Skip to Content
Uncategorized

Trump’s EPA Is Going Easy on Environmental Polluters

December 11, 2017

Take your pick from hazardous waste incinerators, dangerous emissions of lead, mercury toxins floating through the air, or something else equally troubling. They’re the kinds of offenses that the Environmental Protection Agency is currently failing to police, according to a new investigation by the New York Times. Cases relating to such wrongdoing were started under the Obama administration but have not yet been acted upon under Trump.

The newspaper explains that it has carried out an analysis of cases being considered by the EPA under Trump and Scott Pruitt, who heads the agency. Since the president took office, it’s started around 1,900 cases—which is a third fewer than Barack Obama’s EPA and a quarter fewer than George W. Bush’s EPA started over equivalent time periods. It’s also issued penalties of $50.4 million—39 percent of Obama’s EPA and 70 percent of Bush’s EPA.

The wide-ranging analysis of the EPA’s activities also shows that it’s making fewer requests for factories to install technologies that reduce pollution, and has told employees that they can no longer perform some air and water pollution tests without approval from powers in Washington.

Some blame may be laid on the fact that the EPA now has 700 fewer people on staff than when Donald Trump first became president. But there appears to have been a serious shift in mind-set at the agency since Pruitt took over. In a statement issued to the New York Times, the EPA says:

“There is no reduction in EPA’s commitment to ensure compliance with our nation’s environmental laws. EPA and states work together to find violators and bring them back into compliance, and to punish intentional polluters. As​ ​part​ ​of​ ​this​ ​effort,​ ​we​ ​are​ ​collaborating​ ​more​ ​with​ ​states​ ​and​ ​we​ ​are​ ​focusing​ ​more​ ​on​ ​outcomes. Unless​ ​the​ ​activity​ ​is criminal,​ ​we​ ​focus​ ​more​ ​on​ ​bringing​ ​people​ ​back​ ​into​ ​compliance,​ ​than​ ​bean​ ​counting​.”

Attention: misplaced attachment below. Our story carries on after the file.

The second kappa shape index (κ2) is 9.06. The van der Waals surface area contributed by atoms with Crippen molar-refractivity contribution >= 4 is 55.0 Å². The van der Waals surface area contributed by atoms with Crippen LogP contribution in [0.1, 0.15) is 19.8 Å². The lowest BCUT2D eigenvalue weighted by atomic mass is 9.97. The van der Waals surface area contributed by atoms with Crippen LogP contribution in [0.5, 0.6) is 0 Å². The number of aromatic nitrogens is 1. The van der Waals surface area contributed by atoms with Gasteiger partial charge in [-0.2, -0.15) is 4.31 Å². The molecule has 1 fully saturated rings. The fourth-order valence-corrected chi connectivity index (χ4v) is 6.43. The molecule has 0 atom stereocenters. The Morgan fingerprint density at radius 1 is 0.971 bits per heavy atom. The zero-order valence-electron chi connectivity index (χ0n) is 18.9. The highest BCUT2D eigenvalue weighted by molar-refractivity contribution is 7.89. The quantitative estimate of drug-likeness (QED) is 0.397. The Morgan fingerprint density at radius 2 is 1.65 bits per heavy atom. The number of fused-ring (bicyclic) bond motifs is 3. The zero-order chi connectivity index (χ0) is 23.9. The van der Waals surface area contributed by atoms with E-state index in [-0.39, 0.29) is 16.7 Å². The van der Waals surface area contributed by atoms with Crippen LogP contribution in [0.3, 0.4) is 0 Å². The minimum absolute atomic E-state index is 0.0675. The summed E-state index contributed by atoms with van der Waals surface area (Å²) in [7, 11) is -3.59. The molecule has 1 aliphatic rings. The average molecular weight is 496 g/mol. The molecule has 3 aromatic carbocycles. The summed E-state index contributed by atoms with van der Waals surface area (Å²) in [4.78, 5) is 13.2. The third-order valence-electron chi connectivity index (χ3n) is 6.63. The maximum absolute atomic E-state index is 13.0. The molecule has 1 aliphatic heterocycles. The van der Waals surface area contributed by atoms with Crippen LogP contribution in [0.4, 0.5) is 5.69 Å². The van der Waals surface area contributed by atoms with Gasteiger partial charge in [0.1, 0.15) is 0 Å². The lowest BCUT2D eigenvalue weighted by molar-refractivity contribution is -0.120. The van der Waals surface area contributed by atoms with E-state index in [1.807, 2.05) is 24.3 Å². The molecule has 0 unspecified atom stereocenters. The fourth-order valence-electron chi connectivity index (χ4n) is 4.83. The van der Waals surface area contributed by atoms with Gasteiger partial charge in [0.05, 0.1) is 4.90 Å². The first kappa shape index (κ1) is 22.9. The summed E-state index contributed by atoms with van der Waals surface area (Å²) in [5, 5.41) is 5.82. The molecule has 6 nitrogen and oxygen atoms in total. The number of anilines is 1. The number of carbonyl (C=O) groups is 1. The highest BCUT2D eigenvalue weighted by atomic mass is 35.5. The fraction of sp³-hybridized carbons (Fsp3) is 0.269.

Earlier this year we asked: “How Much Damage Could Scott Pruitt Really Do at EPA?” Turns out that if things continue in this trajectory, the answer might be: rather a lot.

Deep Dive

Uncategorized

Our best illustrations of 2022

Our artists’ thought-provoking, playful creations bring our stories to life, often saying more with an image than words ever could.

How CRISPR is making farmed animals bigger, stronger, and healthier

These gene-edited fish, pigs, and other animals could soon be on the menu.

The Download: the Saudi sci-fi megacity, and sleeping babies’ brains

This is today’s edition of The Download, our weekday newsletter that provides a daily dose of what’s going on in the world of technology. These exclusive satellite images show Saudi Arabia’s sci-fi megacity is well underway In early 2021, Crown Prince Mohammed bin Salman of Saudi Arabia announced The Line: a “civilizational revolution” that would house up…

10 Breakthrough Technologies 2023

Every year, we pick the 10 technologies that matter the most right now. We look for advances that will have a big impact on our lives and break down why they matter.

Stay connected

Illustration by Rose Wong

Get the latest updates from
MIT Technology Review

Discover special offers, top stories, upcoming events, and more.

Thank you for submitting your email!

Explore more newsletters

It looks like something went wrong.

We’re having trouble saving your preferences. Try refreshing this page and updating them one more time. If you continue to get this message, reach out to us at customer-service@technologyreview.com with a list of newsletters you’d like to receive.